In this case, watching is mentioned alongside fasting.

So does "watching" always means "watch and pray" or can it be a form of abstinence from sleep of something like that? Or is, say, Eucharistic Adoration also a form of "watching"?

I think watching refers to all-night prayer vigils.
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#3
Cool - thanks!
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#4
Bakuryokuso, as far as I know, this idea of "watchfulness" was only ever developed explicitly in the East. For information try googling "nepsis" (or "nipsis").

"Close the door of your cell to the body, the door of your tongue to speech, and your inner gate to evil spirits. Ascend into a watchtower -- if you know how to -- and observe how and when and whence, and in what numbers and what form, the robbers try to break in and steal your grapes. When the watchman grows weary he stands up and prays; then he sits down again and manfully resumes the same task. Guarding against evil thoughts is one thing, keeping watch over the spirit [nous] is another. The latter differs from the former as much as east from west, and is far more difficult to attain. Where thieves see royal weapons at the ready they do not attack the palace lightly. Similarly, spiritual robbers do not lightly try to plunder the person who has enshrined prayer within his heart."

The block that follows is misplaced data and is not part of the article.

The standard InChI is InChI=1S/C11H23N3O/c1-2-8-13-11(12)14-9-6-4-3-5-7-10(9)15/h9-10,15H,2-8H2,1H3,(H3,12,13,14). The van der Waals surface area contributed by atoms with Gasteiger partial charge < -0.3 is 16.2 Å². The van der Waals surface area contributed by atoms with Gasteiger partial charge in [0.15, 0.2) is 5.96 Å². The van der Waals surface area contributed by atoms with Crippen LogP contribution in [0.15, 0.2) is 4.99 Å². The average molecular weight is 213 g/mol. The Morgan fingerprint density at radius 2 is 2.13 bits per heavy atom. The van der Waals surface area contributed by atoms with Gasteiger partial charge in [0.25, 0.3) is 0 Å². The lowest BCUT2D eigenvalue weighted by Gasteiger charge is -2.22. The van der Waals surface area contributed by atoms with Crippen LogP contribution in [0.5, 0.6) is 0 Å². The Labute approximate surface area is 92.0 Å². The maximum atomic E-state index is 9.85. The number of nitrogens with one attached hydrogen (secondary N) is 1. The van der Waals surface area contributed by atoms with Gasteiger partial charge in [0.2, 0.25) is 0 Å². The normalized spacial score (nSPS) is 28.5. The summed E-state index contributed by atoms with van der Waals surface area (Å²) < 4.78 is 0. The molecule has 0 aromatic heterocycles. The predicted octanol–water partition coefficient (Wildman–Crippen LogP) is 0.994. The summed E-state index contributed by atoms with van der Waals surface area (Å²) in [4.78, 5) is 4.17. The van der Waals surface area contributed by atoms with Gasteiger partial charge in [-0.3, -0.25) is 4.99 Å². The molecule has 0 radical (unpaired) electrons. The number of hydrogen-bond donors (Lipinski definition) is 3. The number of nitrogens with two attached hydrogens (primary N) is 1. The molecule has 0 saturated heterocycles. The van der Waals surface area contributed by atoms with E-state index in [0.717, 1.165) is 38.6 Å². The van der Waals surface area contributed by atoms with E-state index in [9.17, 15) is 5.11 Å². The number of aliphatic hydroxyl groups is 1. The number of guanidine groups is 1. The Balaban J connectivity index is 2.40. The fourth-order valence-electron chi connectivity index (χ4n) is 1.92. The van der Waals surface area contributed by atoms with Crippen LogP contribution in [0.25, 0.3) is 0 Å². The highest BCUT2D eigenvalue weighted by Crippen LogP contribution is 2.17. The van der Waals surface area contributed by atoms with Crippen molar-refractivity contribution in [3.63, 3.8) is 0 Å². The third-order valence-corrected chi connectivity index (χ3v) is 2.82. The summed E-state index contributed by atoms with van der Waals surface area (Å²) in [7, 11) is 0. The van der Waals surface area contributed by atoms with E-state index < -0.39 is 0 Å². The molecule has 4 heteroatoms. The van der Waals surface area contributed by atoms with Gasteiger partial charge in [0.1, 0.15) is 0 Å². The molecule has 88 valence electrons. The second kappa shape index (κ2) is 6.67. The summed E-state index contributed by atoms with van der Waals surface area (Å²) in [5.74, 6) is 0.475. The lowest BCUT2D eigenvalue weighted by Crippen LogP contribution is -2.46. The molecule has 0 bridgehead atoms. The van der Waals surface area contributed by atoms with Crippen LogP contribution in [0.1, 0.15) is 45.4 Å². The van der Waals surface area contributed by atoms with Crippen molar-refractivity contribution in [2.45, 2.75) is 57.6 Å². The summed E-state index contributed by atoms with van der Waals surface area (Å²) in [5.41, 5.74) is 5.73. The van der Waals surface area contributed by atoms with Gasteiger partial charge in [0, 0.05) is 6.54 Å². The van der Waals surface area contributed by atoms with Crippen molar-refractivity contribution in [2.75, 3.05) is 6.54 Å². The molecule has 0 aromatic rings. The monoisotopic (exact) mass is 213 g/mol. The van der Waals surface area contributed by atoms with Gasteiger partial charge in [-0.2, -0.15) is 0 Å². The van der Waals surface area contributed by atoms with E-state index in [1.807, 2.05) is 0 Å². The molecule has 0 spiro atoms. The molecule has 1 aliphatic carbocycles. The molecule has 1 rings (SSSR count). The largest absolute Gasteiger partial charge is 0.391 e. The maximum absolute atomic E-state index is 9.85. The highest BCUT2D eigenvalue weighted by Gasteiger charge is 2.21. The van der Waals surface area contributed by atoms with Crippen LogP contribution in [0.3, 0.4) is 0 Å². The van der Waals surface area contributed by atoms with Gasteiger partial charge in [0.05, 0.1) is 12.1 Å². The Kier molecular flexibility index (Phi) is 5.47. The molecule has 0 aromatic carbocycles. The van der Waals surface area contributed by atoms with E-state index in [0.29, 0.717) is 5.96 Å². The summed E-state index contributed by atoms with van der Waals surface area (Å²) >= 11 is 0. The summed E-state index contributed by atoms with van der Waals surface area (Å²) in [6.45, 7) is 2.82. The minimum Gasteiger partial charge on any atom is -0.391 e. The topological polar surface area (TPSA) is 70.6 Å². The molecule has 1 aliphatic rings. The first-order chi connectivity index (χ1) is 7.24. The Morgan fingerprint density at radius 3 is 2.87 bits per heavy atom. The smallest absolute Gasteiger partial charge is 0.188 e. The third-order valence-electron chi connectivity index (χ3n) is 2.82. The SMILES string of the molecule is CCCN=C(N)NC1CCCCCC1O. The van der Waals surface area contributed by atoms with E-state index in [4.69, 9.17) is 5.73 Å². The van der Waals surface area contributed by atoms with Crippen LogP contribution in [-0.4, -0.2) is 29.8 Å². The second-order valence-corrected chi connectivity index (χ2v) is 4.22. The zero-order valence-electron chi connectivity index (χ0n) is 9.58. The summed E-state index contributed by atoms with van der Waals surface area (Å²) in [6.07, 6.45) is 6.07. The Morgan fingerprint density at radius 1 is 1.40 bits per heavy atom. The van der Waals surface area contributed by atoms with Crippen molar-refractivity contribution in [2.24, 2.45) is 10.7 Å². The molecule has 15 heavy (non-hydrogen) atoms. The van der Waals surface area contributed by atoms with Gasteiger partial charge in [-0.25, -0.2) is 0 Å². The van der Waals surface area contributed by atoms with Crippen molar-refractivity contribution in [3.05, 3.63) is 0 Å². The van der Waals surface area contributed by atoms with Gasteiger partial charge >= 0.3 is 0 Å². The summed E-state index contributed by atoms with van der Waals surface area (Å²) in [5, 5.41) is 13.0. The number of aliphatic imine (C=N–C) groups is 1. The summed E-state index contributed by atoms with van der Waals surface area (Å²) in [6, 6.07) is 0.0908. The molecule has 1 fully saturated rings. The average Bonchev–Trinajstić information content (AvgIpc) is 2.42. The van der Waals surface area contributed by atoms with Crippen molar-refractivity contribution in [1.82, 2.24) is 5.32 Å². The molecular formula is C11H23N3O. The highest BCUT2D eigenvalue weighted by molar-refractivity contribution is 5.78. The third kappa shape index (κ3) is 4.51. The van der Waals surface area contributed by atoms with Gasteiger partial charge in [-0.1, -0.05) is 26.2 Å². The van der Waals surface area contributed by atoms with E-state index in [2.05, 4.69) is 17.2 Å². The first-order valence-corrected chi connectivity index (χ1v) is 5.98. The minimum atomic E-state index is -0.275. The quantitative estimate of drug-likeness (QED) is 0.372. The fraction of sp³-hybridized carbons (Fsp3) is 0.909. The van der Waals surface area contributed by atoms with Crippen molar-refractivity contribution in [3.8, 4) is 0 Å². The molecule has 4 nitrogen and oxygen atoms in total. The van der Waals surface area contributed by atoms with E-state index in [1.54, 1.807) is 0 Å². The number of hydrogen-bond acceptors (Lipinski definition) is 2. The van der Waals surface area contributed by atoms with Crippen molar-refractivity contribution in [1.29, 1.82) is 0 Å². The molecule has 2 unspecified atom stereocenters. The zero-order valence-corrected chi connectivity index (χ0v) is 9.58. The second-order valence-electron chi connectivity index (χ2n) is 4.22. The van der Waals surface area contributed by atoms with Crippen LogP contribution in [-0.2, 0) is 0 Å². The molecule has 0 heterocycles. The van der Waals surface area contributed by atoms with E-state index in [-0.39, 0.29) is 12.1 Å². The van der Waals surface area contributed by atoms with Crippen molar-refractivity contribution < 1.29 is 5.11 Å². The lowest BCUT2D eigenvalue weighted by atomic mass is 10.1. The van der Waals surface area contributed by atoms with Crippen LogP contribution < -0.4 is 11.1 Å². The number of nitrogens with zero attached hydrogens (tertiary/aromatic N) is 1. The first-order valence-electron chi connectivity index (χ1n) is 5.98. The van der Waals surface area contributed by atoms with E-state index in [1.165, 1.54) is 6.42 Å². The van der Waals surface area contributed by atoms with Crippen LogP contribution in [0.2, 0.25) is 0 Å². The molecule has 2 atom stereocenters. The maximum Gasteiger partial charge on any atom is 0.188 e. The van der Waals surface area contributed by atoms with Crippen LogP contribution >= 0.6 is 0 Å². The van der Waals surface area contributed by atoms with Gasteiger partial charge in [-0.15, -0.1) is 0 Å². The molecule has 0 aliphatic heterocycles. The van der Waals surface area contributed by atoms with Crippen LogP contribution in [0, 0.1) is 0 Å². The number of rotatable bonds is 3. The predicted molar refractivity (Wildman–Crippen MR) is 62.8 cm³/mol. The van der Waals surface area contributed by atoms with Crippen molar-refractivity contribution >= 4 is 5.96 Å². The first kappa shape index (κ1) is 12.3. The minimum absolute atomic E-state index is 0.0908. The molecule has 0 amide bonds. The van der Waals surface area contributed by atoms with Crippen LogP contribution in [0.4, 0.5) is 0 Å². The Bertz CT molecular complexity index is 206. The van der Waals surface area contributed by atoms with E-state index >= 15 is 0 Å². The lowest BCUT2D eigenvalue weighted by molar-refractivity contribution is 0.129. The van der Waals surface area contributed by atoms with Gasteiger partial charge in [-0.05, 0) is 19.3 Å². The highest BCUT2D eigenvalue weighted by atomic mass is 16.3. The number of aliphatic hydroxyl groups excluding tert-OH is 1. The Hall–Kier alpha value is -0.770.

~ The Ladder of Divine Ascent, St. John Climacus
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#5
(10-28-2010, 12:22 AM)Marc Wrote: Bakuryokuso, as far as I know, this idea of "watchfulness" was only ever developed explicitly in the East. For information try googling "nepsis" (or "nipsis").

"Close the door of your cell to the body, the door of your tongue to speech, and your inner gate to evil spirits. Ascend into a watchtower -- if you know how to -- and observe how and when and whence, and in what numbers and what form, the robbers try to break in and steal your grapes. When the watchman grows weary he stands up and prays; then he sits down again and manfully resumes the same task. Guarding against evil thoughts is one thing, keeping watch over the spirit [nous] is another. The latter differs from the former as much as east from west, and is far more difficult to attain. Where thieves see royal weapons at the ready they do not attack the palace lightly. Similarly, spiritual robbers do not lightly try to plunder the person who has enshrined prayer within his heart."

~ The Ladder of Divine Ascent, St. John Climacus

Thanks! Fascinating. Here's hoping for reunion between East and West in our lifetimes!
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#6
Philokalia, anyone?  :)